By Anthony Dimeglio
“The reason why the Earth is wet is because of its ever-evolving life on its surface.”
The late Dr. Lynn Margulis, a highly distinguished and respected cell biologist, shared this with me at an inaugural symposium describing trends in agriculture, just shy of a month before she passed in 2011. The Earth is wet today, but prolonged droughts, deforestation, and unmitigated industrial and agricultural pollution continue to anchor an irreversible future. This is one of the central reasons why the United Nations Food and Agricultural Organization declared 2015 the International Year of Soils.
Soils are an integral proponent of entomology. All aspects — including soil’s organic carbon strengthening plant resistance against herbivory, moisture regimes for sensitive aquatic species, entomopathogenic fungi such as Beuarvaria spp. and Entomophaga maimaigato, nutrient cyclers such as diazotrophic bacteria, and sand grain sizes affecting benthic ecosystems — are critical elements to healthy insect communities.
An animation project called the “Soil is Alive!” celebrates the International Year of Soils by transforming a modern upbeat song about soils into a visual aid that is classroom-ready for teachers around the globe. The song is gleefully harmonized by middle-school students participating in a 4-H program called Adventures in Science, hosted in 2014 at the USDA-ARS in Beltsville, MD. The song was originally written to transform an in-classroom lecture about soil formation into a more captivating experience for youth.
Volunteers from a music group, The Walking Sticks, led the students into their song, the “Soil is Alive!” The song was a positive introduction to soils, allowing the students to open up and feel more comfortable about grasping novel material. It was so successful that the singing activity was subsequently recorded so the informative lyrics could be used in an animated video, creating a more valuable co-curricular resource.
The Walking Sticks are now leading a crowdfunding campaign to support this animation initiative to bring the lyrics to life. Animator Tynesha Foreman, 2015 graduate from MICA Animation Department, was recently awarded the Maryland Institute College of Art Animation Festival Golden Cockroach Award. Tynesha specializes in illustrating biting humor with educative subtlety. She is evolving the lyrics into characters with inspiring pool of insect photos sourced from discoverlife.org. Tynesha is joined by Joe Paquette (an animation student at George Mason University) to bring her characters to life with digital media overlaid with natural textures. A hip, animated song illustrating life within soils does not exists, and Tynesha and Joe are set on animating the lyrics to make a global impression.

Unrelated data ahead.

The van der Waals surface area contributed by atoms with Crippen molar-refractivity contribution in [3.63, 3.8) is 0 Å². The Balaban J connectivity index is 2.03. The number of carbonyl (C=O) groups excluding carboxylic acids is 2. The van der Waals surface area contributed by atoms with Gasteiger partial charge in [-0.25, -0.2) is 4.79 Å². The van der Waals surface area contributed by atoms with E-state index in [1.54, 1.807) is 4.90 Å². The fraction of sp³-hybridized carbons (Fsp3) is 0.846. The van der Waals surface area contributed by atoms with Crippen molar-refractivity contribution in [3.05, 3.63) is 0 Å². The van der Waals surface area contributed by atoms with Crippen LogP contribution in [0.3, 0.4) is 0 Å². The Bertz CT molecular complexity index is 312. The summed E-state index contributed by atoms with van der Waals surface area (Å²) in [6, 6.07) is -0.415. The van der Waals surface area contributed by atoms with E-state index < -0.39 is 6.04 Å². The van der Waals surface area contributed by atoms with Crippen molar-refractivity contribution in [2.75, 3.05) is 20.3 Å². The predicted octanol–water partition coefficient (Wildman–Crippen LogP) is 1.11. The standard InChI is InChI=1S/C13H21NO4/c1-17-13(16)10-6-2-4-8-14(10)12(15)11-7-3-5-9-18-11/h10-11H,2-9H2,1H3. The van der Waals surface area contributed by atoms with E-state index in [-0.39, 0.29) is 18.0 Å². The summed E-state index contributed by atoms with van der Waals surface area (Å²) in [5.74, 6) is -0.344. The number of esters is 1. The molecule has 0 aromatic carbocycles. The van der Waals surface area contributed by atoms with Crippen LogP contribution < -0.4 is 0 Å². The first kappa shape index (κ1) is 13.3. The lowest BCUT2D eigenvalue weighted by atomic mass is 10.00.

Their animated video will be shown during a symposium at this year’s joint meeting of the Entomological Society of America, the American Society of Agronomy, the Soil Science of America, and the Crop Science Societies of America.
The symposium, which will present the significance of animation and music in communicating science, is brought together by a variety of speakers with a wide range of expertise in animation. Joining the symposium are Cable Hardin, Tynesha Foreman, members from The Walking Sticks, and Drs. Elvira de Lange & Ivan Hiltpold.
Cable Hardin, assistant professor of visual arts at South Dakota State University, is not new to entomology. He and entomologist Dr. Buyung Hadi submitted an animated public-service announcement about bed bugs to the 2013 ESA YouTube Your Entomology Contest. This project was a prime example of how interdepartmental partnerships can enhance outreach goals.
Dr. Elvira de Lange’s (Rutgers) dissertation on wild and cultivated Teosinte plant defenses was brought to life with a PhD Comic skit after she won the two-minute thesis competition at the 2013 ESA Annual Meeting. She continues to uses animation in her presentation materials to help her audience visualize the world of chemical ecology.
Dr. Ivan Hiltpold (University of Western Sydney) brings soil ecology to life with animation. The subterranean life is already difficult to visualize for the above-ground dweller, but his dedication to animating the unseen expands our understanding of soil chemical ecology. Dr. Hiltpold recently authored a paper investigating the effects of root cap exudates on plant-parasitic and entomopathogenic nematodes. Can you visualize an animation to follow?
In addition to this diverse array of presenters at this symposium, audience members will be invited to participate in a panel discussion to learn more about how they can animate their research and outreach materials. If you are curious about animating your work, or if you have a project ready to animate, please mark the following symposium on your calendar at the meeting this November:
Using Animation and Music to Communicate Science
Sunday November 15, 2015: 1:15 PM-3:15 PM
Anthony Dimeglio is a graduate student at Virginia Tech. He is studying insect behavior ecology within vegetable cropping systems.